Here is one way to do this.
In this example, dates are entered in column A, starting at cell A2
(There must be one row above the first date entry that does not contain a date, for this to work)
I have split the creation of the 'Date-Serial' number into two columns, to make it a bit easier to follow, but you could combine it into one formula in one column.
In cell B2 enter this formula:
This creates the base of your date-Serial number e.g., 2501-
The TEXT() functions ensure that the day and month always display as two characters, so that the base is always the same length.
In cell C2 enter this formula:
This looks to see if the date in the row above is the same as the one entered on this row. If it is different it is the first one for this day so -01
If it is the same date it takes the last two characters which are the serial number, converts them to a value, adds 1 and then converts it back to text, always as two characters.
If you were likely to go over 99 entries in a day, you would have to format the serial part as "000" and test the right three characters instead of the two ...(RIGHT(C1,3)...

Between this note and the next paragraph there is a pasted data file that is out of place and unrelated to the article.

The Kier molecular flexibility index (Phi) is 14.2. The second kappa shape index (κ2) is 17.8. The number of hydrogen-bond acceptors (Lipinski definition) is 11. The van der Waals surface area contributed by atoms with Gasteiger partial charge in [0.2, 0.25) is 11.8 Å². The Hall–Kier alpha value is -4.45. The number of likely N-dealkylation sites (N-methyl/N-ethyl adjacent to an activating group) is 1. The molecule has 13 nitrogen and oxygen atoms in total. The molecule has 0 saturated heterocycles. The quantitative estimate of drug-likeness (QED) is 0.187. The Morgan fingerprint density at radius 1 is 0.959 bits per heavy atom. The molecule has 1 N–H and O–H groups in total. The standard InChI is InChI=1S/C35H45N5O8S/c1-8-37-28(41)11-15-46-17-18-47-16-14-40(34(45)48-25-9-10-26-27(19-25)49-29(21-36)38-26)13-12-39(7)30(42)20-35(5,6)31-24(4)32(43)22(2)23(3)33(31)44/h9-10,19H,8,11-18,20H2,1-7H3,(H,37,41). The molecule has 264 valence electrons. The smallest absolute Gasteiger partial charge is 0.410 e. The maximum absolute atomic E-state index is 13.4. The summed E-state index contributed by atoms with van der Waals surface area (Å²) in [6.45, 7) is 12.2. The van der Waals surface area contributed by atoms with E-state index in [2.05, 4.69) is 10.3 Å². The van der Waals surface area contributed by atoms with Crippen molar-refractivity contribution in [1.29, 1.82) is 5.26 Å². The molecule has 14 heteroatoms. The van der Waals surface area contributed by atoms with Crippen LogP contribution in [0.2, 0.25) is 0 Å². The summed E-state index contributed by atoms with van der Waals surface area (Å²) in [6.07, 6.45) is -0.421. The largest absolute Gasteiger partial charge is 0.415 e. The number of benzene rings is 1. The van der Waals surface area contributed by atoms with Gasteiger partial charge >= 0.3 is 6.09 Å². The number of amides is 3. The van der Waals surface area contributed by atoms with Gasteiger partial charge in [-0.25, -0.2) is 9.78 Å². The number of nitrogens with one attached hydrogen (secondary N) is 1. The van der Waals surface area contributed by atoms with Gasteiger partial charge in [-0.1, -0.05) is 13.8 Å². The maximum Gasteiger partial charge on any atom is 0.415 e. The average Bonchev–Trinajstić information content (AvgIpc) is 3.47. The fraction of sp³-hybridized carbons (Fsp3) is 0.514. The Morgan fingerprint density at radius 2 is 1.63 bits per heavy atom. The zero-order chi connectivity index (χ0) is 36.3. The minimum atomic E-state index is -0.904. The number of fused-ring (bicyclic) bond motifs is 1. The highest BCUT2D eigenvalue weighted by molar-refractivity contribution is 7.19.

Drag the formulas in B2 and C2 down as required.
If you want this in place before you enter dates, the above formula returns 0001-01 when column A is empty.
To avoid this, wrap the formulas in a test for an empty cell in column A and return "" instead:
Here is my example:
A B C
1 Date Base Day-Serial
2 22-Jan-10 2201- 2201-01
3 22-Jan-10 2201- 2201-02
4 22-Jan-10 2201- 2201-03
5 22-Jan-10 2201- 2201-04
6 22-Jan-10 2201- 2201-05
7 23-Jan-10 2301- 2301-01
8 23-Jan-10 2301- 2301-02
9 23-Jan-10 2301- 2301-03
10 25-Jan-10 2501- 2501-01